In this section we'll be talking about one of the most destructive of habits, Chewing.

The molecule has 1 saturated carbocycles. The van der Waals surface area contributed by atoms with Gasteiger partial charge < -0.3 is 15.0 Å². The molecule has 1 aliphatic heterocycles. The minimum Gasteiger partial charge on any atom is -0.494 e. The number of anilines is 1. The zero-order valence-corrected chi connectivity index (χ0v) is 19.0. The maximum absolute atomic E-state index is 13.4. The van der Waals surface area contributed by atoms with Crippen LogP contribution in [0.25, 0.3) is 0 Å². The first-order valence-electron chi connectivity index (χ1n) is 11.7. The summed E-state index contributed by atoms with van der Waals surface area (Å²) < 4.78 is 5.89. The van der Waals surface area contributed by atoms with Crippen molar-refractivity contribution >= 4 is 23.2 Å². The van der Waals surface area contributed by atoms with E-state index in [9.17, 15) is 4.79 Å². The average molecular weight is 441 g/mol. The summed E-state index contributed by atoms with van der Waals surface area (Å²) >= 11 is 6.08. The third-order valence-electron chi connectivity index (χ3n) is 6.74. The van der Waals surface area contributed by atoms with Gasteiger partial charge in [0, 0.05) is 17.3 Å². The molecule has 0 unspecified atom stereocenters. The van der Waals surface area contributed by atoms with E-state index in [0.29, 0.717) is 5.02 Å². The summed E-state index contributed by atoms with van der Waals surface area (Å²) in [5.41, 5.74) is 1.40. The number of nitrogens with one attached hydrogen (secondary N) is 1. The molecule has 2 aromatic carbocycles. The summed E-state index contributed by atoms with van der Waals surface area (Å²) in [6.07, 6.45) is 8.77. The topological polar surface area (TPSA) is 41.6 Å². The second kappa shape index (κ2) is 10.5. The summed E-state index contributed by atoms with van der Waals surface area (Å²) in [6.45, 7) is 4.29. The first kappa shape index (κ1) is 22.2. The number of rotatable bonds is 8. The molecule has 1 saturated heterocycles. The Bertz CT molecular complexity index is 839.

All dogs go through a period of learning and exploration. This normally occurs during puppyhood when the collie's mind is at its most absorbent. It's just a little sponge ready to take in all the information it can gather about its environment and the world around it. Since dogs don't have opposable thumbs its a little hard for them to pick an object up to check it out. So, other then their sight and general body touch how can they examine something that holds their fancy? With their mouths of course! The mouth is a very integral part of their life. Not just for eating but it is also a communication device for alerting others as to their feelings. Its sensitivity is such that it also makes an ideal tool for testing new things out. It tells them if something fits in their mouth, if it rolls around to the teeth easily or is uncomfortable to maneuver with their tongue, if it is hard or soft, good to eat or just good to chew on for boredom or stress relief. It is during this stage of learning that your collie is most likely to learn that chewing feels goods and because it does he will be very happy to reinforce the behavior by repeating it. Why does it feel good? The main reason is teething. During the first year your collie as a puppy will go through the two stages of teething. The first stage is where the puppy teeth (or milk teeth as they are sometimes called) are working their way up and out to make room for the erupting adult teeth. Generally, this stage begins at about 3 months and lasts until 5 months of age. The second stage begins usually after the adult molars have broken through and they really begin to push to get to their full size. This stage can begin almost immediately after the first stage and last up until a the dog is a year old. At the same all of this is happening the dog's head and jaw is growing and changing as well. The jaw is growing longer and wider and the set of the mouth is changing rapidly. All this can cause a great deal of pain and many pups find that when they chew their food the pain seems to feel a little better and their stress begins to relieve itself. Once the food is gone however the puppy will soon often be in need of something for pain relief will seek out an object that helps him feel better. Wooden chair or table legs are very often favorites because it is just hard enough to give some initial resistance for the pain relief but soft enough to give with the pups continued chewing. As the wood begins to give in to the pressure the pup soon finds that he can accomplish more than just pain relief. He can make the object break apart and that in itself becomes fun for many pups. Some pups learn in addition to this general feel good experience they can make their humans pay attention to them and make all kinds of neat reactions. If the pup is chewing during something that may make him a little scared or nervous but not enough to make him stop chewing he may make the association that chewing also helps him feel less stressed. In actuality the chewer is also exercising his jaw muscles and even that kind of exercise if done to a high degree can encourage the brain to produce the "I feel good" chemical serintonin. The same thing happens to humans that exercise their body muscles. Even if they began their workout in a bad mood, the serintonin will often having them feeling great by the time the workout is done. This is why aerobic walks are so helpful in managing so many behavioral issues in dogs. (Please consult your dog's vet before implementing any exercise programs or regimens.) Chewing can become such a crutch for many pups that are bored, lonely, nervous, scared, stressed or just plain addicted to it that many will continue the behavior into adulthood. When these issues come into play you may soon find that anything within reach can be fair game to a chewer on a mission. Shoes and under garments are popular chew items for dogs that are suffering from the fear or stress of seperation anxiety usually only whenever they are left alone. Dogs experiencing barrier frustration will primarily chew on doors, windows, wall molding, the walls ... in short anything they perceive as a barrier preventing them from escape or release. They may do this whether the human family is home or not depending on where they are being crated or kept and where the family is. Many dogs with seperation anxiety will also have barrier frustration due to their desire to get out to their person. Generally stressed out, or nervous dogs will chew just about anything they can get into their mouth whether its easy to chew on or not. Along with the above issues these dogs can and very often do end up breaking their teeth on these items. The bored dog with nothing better to do will chew on things that are usually easy to get through thus giving them the satisfaction that they are doing something or getting through something. Wood, cushions, books, paper, toilet paper, rugs ... nothing soft or easy to get through is safe from these chewers.